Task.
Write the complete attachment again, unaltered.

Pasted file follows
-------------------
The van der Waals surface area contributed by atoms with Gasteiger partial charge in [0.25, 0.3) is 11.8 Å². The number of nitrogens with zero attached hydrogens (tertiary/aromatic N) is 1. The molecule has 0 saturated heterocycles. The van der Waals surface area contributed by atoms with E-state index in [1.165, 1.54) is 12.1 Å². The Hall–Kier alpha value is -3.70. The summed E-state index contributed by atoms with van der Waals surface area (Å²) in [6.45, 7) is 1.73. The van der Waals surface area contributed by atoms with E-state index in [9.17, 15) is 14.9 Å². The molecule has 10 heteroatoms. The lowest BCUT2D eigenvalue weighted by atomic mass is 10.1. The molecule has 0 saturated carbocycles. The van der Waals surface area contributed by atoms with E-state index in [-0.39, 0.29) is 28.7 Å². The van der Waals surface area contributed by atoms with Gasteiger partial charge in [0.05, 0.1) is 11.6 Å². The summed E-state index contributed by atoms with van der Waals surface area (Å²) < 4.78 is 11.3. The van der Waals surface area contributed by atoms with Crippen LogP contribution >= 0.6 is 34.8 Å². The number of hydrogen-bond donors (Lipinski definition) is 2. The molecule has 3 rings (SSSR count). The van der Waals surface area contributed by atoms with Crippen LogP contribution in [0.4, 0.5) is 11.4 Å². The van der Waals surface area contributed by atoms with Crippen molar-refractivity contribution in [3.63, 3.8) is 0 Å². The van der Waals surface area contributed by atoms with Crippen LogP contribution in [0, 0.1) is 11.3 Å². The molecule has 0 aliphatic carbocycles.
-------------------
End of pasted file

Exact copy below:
The van der Waals surface area contributed by atoms with Gasteiger partial charge in [0.25, 0.3) is 11.8 Å². The number of nitrogens with zero attached hydrogens (tertiary/aromatic N) is 1. The molecule has 0 saturated heterocycles. The van der Waals surface area contributed by atoms with E-state index in [1.165, 1.54) is 12.1 Å². The Hall–Kier alpha value is -3.70. The summed E-state index contributed by atoms with van der Waals surface area (Å²) in [6.45, 7) is 1.73. The van der Waals surface area contributed by atoms with E-state index in [9.17, 15) is 14.9 Å². The molecule has 10 heteroatoms. The lowest BCUT2D eigenvalue weighted by atomic mass is 10.1. The molecule has 0 saturated carbocycles. The van der Waals surface area contributed by atoms with E-state index in [-0.39, 0.29) is 28.7 Å². The van der Waals surface area contributed by atoms with Gasteiger partial charge in [0.05, 0.1) is 11.6 Å². The summed E-state index contributed by atoms with van der Waals surface area (Å²) < 4.78 is 11.3. The van der Waals surface area contributed by atoms with Crippen LogP contribution >= 0.6 is 34.8 Å². The number of hydrogen-bond donors (Lipinski definition) is 2. The molecule has 3 rings (SSSR count). The van der Waals surface area contributed by atoms with Crippen LogP contribution in [0.4, 0.5) is 11.4 Å². The van der Waals surface area contributed by atoms with Crippen molar-refractivity contribution in [3.63, 3.8) is 0 Å². The van der Waals surface area contributed by atoms with Crippen LogP contribution in [0, 0.1) is 11.3 Å². The molecule has 0 aliphatic carbocycles.